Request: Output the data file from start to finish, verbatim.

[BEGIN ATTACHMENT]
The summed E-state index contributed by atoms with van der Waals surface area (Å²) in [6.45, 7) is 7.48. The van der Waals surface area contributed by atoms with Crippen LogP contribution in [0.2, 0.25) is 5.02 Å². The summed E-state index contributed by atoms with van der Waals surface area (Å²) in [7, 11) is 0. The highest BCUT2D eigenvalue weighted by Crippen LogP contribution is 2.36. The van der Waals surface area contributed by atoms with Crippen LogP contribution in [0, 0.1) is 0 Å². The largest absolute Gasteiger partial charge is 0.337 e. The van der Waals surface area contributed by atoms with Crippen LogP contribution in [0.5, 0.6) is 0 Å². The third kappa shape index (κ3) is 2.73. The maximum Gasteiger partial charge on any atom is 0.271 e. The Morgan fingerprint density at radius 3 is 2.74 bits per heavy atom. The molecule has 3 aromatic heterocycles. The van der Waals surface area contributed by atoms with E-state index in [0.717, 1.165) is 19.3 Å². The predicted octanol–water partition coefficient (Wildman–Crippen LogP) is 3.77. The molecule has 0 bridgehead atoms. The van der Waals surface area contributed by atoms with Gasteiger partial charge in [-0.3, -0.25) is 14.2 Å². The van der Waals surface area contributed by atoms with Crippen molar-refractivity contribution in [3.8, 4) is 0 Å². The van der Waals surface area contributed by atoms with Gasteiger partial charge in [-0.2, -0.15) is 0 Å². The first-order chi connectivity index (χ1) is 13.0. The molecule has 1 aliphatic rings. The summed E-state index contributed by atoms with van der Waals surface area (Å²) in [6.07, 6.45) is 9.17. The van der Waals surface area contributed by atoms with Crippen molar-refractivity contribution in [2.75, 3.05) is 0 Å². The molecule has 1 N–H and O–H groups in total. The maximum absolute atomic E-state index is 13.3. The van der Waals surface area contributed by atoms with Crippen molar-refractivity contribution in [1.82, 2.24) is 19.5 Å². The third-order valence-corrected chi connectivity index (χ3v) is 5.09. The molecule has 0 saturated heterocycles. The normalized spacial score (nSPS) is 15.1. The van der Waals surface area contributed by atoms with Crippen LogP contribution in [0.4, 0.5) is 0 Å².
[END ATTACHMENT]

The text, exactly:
The summed E-state index contributed by atoms with van der Waals surface area (Å²) in [6.45, 7) is 7.48. The van der Waals surface area contributed by atoms with Crippen LogP contribution in [0.2, 0.25) is 5.02 Å². The summed E-state index contributed by atoms with van der Waals surface area (Å²) in [7, 11) is 0. The highest BCUT2D eigenvalue weighted by Crippen LogP contribution is 2.36. The van der Waals surface area contributed by atoms with Crippen LogP contribution in [0, 0.1) is 0 Å². The largest absolute Gasteiger partial charge is 0.337 e. The van der Waals surface area contributed by atoms with Crippen LogP contribution in [0.5, 0.6) is 0 Å². The third kappa shape index (κ3) is 2.73. The maximum Gasteiger partial charge on any atom is 0.271 e. The Morgan fingerprint density at radius 3 is 2.74 bits per heavy atom. The molecule has 3 aromatic heterocycles. The van der Waals surface area contributed by atoms with E-state index in [0.717, 1.165) is 19.3 Å². The predicted octanol–water partition coefficient (Wildman–Crippen LogP) is 3.77. The molecule has 0 bridgehead atoms. The van der Waals surface area contributed by atoms with Gasteiger partial charge in [-0.3, -0.25) is 14.2 Å². The van der Waals surface area contributed by atoms with Crippen molar-refractivity contribution in [3.8, 4) is 0 Å². The van der Waals surface area contributed by atoms with Gasteiger partial charge in [-0.2, -0.15) is 0 Å². The first-order chi connectivity index (χ1) is 13.0. The molecule has 1 aliphatic rings. The summed E-state index contributed by atoms with van der Waals surface area (Å²) in [6.07, 6.45) is 9.17. The van der Waals surface area contributed by atoms with Crippen molar-refractivity contribution in [2.75, 3.05) is 0 Å². The molecule has 1 N–H and O–H groups in total. The maximum absolute atomic E-state index is 13.3. The van der Waals surface area contributed by atoms with Crippen molar-refractivity contribution in [1.82, 2.24) is 19.5 Å². The third-order valence-corrected chi connectivity index (χ3v) is 5.09. The molecule has 0 saturated heterocycles. The normalized spacial score (nSPS) is 15.1. The van der Waals surface area contributed by atoms with Crippen LogP contribution in [0.4, 0.5) is 0 Å².